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© 2006-2013 Andrew Cooke (site) / post authors (content).

Coding Guidelines for C

From: andrew cooke <andrew@...>

Date: Mon, 20 Jun 2011 10:29:38 -0400

I've been back coding in C for a while and want to record some simple rules
that make programs simpler:

1 - Always return a status.  Non-zero is an error.  Always check status on
    return.  On error, goto exit for cleanup.

    So functions should look like:

    int myfunction(blah blah) {
      char *text = NULL;
      void *point = NULL;
      int status = 0;
      ...
      if ((status = otherfunction(args here))) goto exit;
      if ((status = yetanother(...))) goto exit;
      ...
    exit:
      if (text) free(text);
      if (pointer) free(pointer)
      return status;
    }

2 - Write allocators and destructors for complex data (structs).  These should
    always take a pointer to a pointer and set the pointer to NULL.
    Similarly, use calloc to allocate data so that pointers are NULL from the
    start).  This follows on from the above - using NULL to indicate that data
    are already freed:

    int alloc_foo(foo **my_foo) {
      int status;
      *my_foo = calloc(1, sizeof(foo));
      if (! my_foo) return MEMORY_ERROR;
      (*my_foo)->counts = calloc(1, 20 * sizeof(int));
      if (! (*my_foo)->counts) return MEMORY_ERROR;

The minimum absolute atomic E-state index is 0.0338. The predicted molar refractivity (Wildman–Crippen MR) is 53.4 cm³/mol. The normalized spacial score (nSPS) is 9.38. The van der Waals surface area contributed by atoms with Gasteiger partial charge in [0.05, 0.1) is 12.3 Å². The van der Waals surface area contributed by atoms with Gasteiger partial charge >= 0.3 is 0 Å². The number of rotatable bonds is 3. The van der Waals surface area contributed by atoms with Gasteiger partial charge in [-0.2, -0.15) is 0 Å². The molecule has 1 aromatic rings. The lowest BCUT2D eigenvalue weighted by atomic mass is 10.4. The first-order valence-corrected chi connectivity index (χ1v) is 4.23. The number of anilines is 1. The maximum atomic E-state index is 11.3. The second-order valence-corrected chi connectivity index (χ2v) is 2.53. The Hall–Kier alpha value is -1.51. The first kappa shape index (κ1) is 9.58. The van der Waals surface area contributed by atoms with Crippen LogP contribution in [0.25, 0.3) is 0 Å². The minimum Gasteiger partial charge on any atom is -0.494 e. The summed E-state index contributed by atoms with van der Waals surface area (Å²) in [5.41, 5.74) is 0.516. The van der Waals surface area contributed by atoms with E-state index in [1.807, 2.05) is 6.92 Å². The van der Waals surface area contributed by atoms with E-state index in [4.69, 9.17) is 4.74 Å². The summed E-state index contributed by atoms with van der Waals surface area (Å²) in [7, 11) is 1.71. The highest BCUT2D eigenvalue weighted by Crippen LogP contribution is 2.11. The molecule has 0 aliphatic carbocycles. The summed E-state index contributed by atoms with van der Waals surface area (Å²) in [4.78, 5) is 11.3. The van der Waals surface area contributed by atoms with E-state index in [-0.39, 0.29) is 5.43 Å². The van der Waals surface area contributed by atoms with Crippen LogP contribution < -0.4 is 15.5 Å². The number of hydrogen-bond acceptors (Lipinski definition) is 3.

if ((status = alloc_inner(&(*my_foo)->inner))) return status
      return 0;
    }

    int free_foo(foo **my_foo, status) {
      if (*my_foo) {
        if ((*my_foo)->counts) free((*my_foo)->counts);
        (*my_foo)->counts = NULL;
	status = free_inner(&(*my_foo)->inner, status)
        *my_foo = NULL;
      }
      return status;
    }

3 - Cleanup functions should take status an argument and "make it worse".  the
    the idea here is that you want to call cleanup functions even if there are
    errors, but you don't want to "reset" status to OK (zero) if it was bad.
    In the examples above it's not so clear, but consider, say, releasing a
    database:

    int release_db(cnxn *db, int status) {
      db_lib_release(db);
      if (db_lib_error() && ! status) status = DB_ERROR;
      return status;
    }

    This simplifies the "exit:" code and also allows one-liners when you want
    to do one thing with a database and then release it:

      if ((status = release_db(db, do_db_thing(db, ....)))) goto exit;

4 - Use typedefs for structs:

    typedef struct {
      int my_int;
    } my_struct;

5 - Either namespace with names (and use static functions to avoid clutter
    wherever possible) or namespace with "objects":

    typedef struct self {
      ...
      int (*free)(struct self **foo, int status);
    } foo;

Andrew

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